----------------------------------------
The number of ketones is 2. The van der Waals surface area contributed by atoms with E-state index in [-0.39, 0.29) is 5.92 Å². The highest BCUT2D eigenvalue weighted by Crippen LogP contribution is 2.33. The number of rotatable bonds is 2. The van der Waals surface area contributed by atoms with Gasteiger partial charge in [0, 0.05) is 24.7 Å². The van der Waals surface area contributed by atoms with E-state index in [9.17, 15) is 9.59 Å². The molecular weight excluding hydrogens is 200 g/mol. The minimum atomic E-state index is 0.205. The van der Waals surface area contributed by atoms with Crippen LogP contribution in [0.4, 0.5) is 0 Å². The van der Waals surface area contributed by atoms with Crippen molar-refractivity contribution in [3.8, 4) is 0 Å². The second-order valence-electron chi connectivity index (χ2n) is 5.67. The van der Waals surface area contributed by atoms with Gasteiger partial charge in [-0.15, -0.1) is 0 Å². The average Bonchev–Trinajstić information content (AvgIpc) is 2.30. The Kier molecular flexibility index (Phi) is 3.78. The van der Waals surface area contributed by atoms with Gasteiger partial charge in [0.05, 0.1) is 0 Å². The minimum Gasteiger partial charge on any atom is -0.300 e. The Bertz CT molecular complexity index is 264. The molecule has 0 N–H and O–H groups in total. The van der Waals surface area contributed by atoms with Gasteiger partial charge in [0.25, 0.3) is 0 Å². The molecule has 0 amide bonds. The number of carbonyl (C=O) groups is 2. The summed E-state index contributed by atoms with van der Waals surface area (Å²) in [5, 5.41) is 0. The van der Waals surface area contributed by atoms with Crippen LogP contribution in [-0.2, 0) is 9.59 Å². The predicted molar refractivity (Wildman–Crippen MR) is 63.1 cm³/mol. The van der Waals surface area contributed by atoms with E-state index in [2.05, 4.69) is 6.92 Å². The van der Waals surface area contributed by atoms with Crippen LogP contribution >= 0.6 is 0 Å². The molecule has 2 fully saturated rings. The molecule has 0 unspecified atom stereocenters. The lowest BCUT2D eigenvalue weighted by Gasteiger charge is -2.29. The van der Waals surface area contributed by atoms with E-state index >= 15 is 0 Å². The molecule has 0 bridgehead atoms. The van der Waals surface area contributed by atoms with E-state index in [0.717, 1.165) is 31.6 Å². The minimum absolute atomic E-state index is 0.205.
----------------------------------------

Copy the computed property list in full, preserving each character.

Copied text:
The number of ketones is 2. The van der Waals surface area contributed by atoms with E-state index in [-0.39, 0.29) is 5.92 Å². The highest BCUT2D eigenvalue weighted by Crippen LogP contribution is 2.33. The number of rotatable bonds is 2. The van der Waals surface area contributed by atoms with Gasteiger partial charge in [0, 0.05) is 24.7 Å². The van der Waals surface area contributed by atoms with E-state index in [9.17, 15) is 9.59 Å². The molecular weight excluding hydrogens is 200 g/mol. The minimum atomic E-state index is 0.205. The van der Waals surface area contributed by atoms with Crippen LogP contribution in [0.4, 0.5) is 0 Å². The van der Waals surface area contributed by atoms with Crippen molar-refractivity contribution in [3.8, 4) is 0 Å². The second-order valence-electron chi connectivity index (χ2n) is 5.67. The van der Waals surface area contributed by atoms with Gasteiger partial charge in [-0.15, -0.1) is 0 Å². The average Bonchev–Trinajstić information content (AvgIpc) is 2.30. The Kier molecular flexibility index (Phi) is 3.78. The van der Waals surface area contributed by atoms with Gasteiger partial charge in [0.05, 0.1) is 0 Å². The minimum Gasteiger partial charge on any atom is -0.300 e. The Bertz CT molecular complexity index is 264. The molecule has 0 N–H and O–H groups in total. The van der Waals surface area contributed by atoms with Gasteiger partial charge in [0.25, 0.3) is 0 Å². The molecule has 0 amide bonds. The number of carbonyl (C=O) groups is 2. The summed E-state index contributed by atoms with van der Waals surface area (Å²) in [5, 5.41) is 0. The van der Waals surface area contributed by atoms with Crippen LogP contribution in [-0.2, 0) is 9.59 Å². The predicted molar refractivity (Wildman–Crippen MR) is 63.1 cm³/mol. The van der Waals surface area contributed by atoms with E-state index in [2.05, 4.69) is 6.92 Å². The van der Waals surface area contributed by atoms with Crippen LogP contribution >= 0.6 is 0 Å². The molecule has 2 fully saturated rings. The molecule has 0 unspecified atom stereocenters. The lowest BCUT2D eigenvalue weighted by Gasteiger charge is -2.29. The van der Waals surface area contributed by atoms with E-state index >= 15 is 0 Å². The molecule has 0 bridgehead atoms. The van der Waals surface area contributed by atoms with E-state index in [0.717, 1.165) is 31.6 Å². The minimum absolute atomic E-state index is 0.205.